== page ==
The 105 Words You Need to Order Food and Understand French Menus

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Ordering food in a French restaurant can be stressful.

How should you order? What does entrecôte mean? How do you ask for water? Do you need to pay for it? Should you leave a tip?

The answer to all these questions is in this article.

After reading it, you’ll know exactly what each item on a French menu is, how to order food like a local and whether you should leave a tip or not.

How to choose the right French restaurant…and avoid bad surprises

French restaurant

France is well-known for the quality of its food and its amazing restaurants but behind this excellent image lies a dark truth.

Many restaurants in touristic areas are mediocre at best. They serve you the same frozen pizza you could buy in the supermarket for 3 euros and dare charge you 14 euros for it.

Luckily, recognizing and avoiding these awful restaurants is fairly easy if you follow these 3 simple rules:

Avoid touristic areas like the plague

Most restaurants in touristic areas only have one goal: to make money from unsuspecting tourists.

These restaurants often have a waiter outside trying to convince passersby to choose their “authentic” French food.

They advertise “typical” French dishes that the French rarely eat (I’m looking at you frog legs and escargots) and serve galettes (savoury buckwheat crepes) that are nothing more than crepes with salty ingredients.

An easy way to spot them? Speak French to the waiter and see the utter surprise on his face as he wonders what a French person would do in such a ridiculously fake French restaurant.

Don’t be afraid of restaurants with no English menu

Lots of delicious French restaurants don’t have any English menu, particularly in less touristic areas and small cities.

These are often the best restaurants and you would be missing out by not eating there.

Don’t worry! You’ll learn all the food vocabulary you need to understand French menus in the second part of this article!

Avoid restaurants with huge menus

Often, the only way a restaurant can offer lots of options is by using frozen food, which is why you should always be suspicious of restaurants that offer a ton of options, especially if the restaurant is small.

 Check online reviews

French restaurant reviews
Positive restaurant reviews can’t always be trusted but negative reviews can give you an idea of what to expect.

It’s hard to tell whether a restaurant is good or not just by looking at its menu, so don’t hesitate to check online reviews, particularly negative ones.

No restaurant has perfect reviews only and checking negative reviews first helps you quickly spot places that serve frozen food or have dubious hygiene standards.

Here are a few places you can check:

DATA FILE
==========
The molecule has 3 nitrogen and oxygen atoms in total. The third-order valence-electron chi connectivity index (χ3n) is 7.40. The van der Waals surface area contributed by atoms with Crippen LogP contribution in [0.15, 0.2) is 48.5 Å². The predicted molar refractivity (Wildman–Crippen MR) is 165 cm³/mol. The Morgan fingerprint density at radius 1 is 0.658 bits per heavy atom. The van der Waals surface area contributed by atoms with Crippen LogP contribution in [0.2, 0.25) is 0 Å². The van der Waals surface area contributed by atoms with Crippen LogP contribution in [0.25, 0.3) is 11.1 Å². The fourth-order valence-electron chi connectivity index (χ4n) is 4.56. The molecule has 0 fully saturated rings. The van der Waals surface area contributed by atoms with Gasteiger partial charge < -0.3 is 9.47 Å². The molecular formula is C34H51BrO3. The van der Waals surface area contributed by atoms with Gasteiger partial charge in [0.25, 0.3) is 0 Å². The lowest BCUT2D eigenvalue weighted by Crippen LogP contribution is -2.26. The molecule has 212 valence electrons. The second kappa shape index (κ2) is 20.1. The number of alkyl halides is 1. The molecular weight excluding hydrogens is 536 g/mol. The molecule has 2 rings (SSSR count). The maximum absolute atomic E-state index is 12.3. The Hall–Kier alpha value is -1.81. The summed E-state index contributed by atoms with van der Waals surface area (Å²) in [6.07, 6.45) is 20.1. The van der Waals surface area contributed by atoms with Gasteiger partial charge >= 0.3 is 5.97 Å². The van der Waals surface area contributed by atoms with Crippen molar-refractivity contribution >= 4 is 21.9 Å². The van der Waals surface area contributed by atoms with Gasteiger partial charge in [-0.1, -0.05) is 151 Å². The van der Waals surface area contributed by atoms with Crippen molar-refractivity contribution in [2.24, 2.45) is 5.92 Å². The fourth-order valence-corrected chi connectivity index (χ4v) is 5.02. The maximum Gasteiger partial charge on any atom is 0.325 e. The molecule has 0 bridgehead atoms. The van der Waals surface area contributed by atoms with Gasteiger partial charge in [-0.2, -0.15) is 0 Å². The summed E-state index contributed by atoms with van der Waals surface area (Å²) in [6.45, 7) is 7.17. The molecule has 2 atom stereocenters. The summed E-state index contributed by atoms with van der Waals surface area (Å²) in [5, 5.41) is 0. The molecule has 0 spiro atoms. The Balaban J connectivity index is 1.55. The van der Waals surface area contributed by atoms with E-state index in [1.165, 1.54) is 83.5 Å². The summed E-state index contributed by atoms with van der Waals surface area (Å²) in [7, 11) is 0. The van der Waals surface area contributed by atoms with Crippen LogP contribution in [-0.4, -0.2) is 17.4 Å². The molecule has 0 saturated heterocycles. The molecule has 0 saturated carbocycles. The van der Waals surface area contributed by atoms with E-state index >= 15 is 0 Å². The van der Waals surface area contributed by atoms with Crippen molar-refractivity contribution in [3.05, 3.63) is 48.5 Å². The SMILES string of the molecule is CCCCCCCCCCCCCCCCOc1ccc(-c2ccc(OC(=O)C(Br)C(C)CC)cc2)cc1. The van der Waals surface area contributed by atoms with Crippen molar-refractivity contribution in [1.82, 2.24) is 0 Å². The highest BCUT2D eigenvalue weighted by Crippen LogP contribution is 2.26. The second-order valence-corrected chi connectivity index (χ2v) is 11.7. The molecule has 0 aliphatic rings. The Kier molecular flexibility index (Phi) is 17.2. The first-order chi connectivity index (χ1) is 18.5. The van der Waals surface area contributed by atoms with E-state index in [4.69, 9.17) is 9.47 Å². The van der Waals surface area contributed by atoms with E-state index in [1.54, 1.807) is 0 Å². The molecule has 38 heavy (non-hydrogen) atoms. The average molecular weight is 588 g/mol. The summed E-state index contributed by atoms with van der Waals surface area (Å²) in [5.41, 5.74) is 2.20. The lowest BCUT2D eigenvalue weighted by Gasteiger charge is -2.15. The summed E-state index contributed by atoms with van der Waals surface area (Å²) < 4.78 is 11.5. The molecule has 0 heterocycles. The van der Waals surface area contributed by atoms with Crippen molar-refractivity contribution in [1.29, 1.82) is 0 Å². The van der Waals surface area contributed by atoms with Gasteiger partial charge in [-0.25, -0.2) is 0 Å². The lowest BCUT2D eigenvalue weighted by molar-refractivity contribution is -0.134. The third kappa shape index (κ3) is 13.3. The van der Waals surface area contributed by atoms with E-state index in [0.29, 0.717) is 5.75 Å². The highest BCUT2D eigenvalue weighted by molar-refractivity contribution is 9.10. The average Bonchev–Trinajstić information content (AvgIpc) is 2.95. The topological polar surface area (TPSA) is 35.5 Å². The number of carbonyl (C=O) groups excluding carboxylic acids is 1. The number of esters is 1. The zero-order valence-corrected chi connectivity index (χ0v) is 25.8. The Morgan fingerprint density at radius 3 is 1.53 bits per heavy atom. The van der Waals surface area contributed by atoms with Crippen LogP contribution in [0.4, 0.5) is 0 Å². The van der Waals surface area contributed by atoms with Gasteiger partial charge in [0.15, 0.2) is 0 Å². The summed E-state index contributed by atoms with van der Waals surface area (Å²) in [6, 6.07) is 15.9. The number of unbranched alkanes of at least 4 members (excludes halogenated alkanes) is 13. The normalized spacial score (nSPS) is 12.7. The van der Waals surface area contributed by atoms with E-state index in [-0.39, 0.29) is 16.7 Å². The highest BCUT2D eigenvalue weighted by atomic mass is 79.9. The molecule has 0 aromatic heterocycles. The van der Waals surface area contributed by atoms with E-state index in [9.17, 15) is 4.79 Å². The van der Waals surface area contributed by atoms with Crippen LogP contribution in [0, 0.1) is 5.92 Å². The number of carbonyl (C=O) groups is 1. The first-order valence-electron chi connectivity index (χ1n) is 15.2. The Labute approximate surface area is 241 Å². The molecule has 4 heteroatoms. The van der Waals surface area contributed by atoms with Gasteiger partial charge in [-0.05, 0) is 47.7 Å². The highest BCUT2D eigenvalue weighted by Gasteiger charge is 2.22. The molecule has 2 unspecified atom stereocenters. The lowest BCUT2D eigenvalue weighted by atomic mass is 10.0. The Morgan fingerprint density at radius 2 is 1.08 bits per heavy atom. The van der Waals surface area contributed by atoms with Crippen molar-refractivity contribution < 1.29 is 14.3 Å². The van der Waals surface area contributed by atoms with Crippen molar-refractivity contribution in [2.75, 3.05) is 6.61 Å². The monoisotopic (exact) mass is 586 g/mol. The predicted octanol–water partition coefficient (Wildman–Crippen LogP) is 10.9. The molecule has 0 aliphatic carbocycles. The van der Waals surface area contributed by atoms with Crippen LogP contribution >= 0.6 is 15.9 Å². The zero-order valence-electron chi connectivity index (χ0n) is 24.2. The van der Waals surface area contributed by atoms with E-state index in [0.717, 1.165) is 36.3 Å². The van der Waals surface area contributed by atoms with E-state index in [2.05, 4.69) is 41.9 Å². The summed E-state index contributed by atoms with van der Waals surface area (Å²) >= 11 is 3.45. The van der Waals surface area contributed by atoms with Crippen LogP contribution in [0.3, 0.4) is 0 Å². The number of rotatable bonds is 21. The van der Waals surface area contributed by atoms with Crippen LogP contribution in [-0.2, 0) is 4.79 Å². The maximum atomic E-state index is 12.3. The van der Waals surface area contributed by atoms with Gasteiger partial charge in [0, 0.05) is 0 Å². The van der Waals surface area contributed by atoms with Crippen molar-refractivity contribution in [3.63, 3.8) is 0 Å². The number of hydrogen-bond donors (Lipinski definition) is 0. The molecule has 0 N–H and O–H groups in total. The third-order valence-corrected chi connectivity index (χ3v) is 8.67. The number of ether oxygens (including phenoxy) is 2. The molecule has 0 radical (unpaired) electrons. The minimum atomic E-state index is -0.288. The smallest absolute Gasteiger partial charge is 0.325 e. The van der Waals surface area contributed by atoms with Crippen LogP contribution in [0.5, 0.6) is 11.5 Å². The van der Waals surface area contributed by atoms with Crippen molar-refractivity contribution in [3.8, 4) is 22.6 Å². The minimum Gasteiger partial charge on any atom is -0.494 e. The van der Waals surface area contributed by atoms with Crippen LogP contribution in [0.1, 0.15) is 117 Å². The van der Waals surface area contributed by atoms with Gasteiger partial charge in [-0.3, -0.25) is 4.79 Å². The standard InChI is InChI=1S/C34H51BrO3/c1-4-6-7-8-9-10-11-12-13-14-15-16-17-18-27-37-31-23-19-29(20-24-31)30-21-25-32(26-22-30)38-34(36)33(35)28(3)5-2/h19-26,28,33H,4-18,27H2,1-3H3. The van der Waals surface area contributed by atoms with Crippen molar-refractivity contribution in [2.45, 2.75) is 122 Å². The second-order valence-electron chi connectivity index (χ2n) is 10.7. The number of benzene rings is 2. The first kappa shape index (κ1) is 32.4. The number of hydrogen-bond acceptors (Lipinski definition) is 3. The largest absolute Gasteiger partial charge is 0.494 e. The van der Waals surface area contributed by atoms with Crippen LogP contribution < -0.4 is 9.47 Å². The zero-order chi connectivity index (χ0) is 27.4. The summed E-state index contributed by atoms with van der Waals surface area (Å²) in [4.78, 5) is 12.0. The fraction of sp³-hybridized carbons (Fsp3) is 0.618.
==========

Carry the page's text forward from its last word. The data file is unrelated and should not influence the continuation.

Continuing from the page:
• Yelp
  • The Fork (you can also use it to book some restaurants online, no talking on the phone, yeah!)
  • A restaurant’s Facebook page

You can also look for Michelin and Gault&Millau restaurants as these awards are usually reliable signs of quality.

However, don’t get fooled by restaurants with Tripadvisor or Yelp stickers on their door.

In most cases, these stickers simply mean that said restaurant is listed there, not that it has great reviews.

Have you chosen a restaurant? Perfect! Let’s discover the menu!

À la carte or fixed menu: the key differences

Most French restaurants offer you the choice between two options:

  • À la carte: this is the free-choice menu. You’re free to choose any combination of food and drinks.
  • Le menu/la formule: this is the fixed menu. You choose one of several combinations that may or may not include drinks depending on the restaurant.

Here are the different categories you’ll usually find on a French à la carte menu:

These items will also be available with a fixed menu but you won’t have as much flexibility. In fact, you’ll most likely have to choose how many courses you would like to eat:

  • Entrée + plat : starter + main dish
  • Plat + dessert: main dish + dessert
  • Entrée + plat + dessert = starter + main dish + dessert

Know what you order: the vocabulary of food in French

You now know how French restaurant menus work and how to choose the right option.

Now let’s look at the yummy food you’ll typically find on a French menu.

A guide to the drinks you can find in a French restaurant

French drinks

Before eating with friends or family, the French like to drink un apéritif (often shortened apéro) while eating a light snack (nuts, olives…).

Drinks of choice include kir, champagne, pastis or even whisky but you can, of course, choose a non-alcoholic drink.

You can perfectly skip l’apéritif and drink while you eat but this is a nice tradition to be aware of.

Here are drinks you’re likely to find on a French restaurant menu:

Unlike restaurants in some other European countries (Germany, Denmark…), French restaurants offer tap water for free.

Simply ask “une carafe d’eau s’il vous plait” (a jug of water please).